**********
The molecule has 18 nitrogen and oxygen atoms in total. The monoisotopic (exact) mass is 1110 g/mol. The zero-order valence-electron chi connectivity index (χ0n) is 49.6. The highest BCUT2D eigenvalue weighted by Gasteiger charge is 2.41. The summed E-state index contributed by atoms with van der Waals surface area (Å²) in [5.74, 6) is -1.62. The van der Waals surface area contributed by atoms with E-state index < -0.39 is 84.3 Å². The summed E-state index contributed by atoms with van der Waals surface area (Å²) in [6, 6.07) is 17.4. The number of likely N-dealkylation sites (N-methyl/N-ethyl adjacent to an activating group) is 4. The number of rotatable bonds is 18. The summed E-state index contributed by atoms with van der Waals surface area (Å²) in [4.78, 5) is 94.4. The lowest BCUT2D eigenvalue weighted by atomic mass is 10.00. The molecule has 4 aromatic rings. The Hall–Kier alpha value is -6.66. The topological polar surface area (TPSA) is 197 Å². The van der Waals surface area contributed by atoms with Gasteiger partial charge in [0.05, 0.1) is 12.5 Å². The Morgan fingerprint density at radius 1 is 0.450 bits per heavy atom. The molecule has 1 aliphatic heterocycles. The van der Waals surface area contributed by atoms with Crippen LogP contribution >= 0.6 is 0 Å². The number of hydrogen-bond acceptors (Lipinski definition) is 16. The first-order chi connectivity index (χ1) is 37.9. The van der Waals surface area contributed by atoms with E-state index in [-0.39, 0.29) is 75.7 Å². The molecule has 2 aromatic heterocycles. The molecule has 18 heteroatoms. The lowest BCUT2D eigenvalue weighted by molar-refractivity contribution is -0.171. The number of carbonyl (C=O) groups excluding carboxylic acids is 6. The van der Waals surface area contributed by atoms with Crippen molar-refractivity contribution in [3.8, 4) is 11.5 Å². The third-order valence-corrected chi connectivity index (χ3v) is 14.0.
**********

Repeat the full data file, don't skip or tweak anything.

The molecule has 18 nitrogen and oxygen atoms in total. The monoisotopic (exact) mass is 1110 g/mol. The zero-order valence-electron chi connectivity index (χ0n) is 49.6. The highest BCUT2D eigenvalue weighted by Gasteiger charge is 2.41. The summed E-state index contributed by atoms with van der Waals surface area (Å²) in [5.74, 6) is -1.62. The van der Waals surface area contributed by atoms with E-state index < -0.39 is 84.3 Å². The summed E-state index contributed by atoms with van der Waals surface area (Å²) in [6, 6.07) is 17.4. The number of likely N-dealkylation sites (N-methyl/N-ethyl adjacent to an activating group) is 4. The number of rotatable bonds is 18. The summed E-state index contributed by atoms with van der Waals surface area (Å²) in [4.78, 5) is 94.4. The lowest BCUT2D eigenvalue weighted by atomic mass is 10.00. The molecule has 4 aromatic rings. The Hall–Kier alpha value is -6.66. The topological polar surface area (TPSA) is 197 Å². The van der Waals surface area contributed by atoms with Gasteiger partial charge in [0.05, 0.1) is 12.5 Å². The Morgan fingerprint density at radius 1 is 0.450 bits per heavy atom. The molecule has 1 aliphatic heterocycles. The van der Waals surface area contributed by atoms with Crippen LogP contribution >= 0.6 is 0 Å². The number of hydrogen-bond acceptors (Lipinski definition) is 16. The first-order chi connectivity index (χ1) is 37.9. The van der Waals surface area contributed by atoms with E-state index in [-0.39, 0.29) is 75.7 Å². The molecule has 2 aromatic heterocycles. The molecule has 18 heteroatoms. The lowest BCUT2D eigenvalue weighted by molar-refractivity contribution is -0.171. The number of carbonyl (C=O) groups excluding carboxylic acids is 6. The van der Waals surface area contributed by atoms with Crippen molar-refractivity contribution in [3.8, 4) is 11.5 Å². The third-order valence-corrected chi connectivity index (χ3v) is 14.0.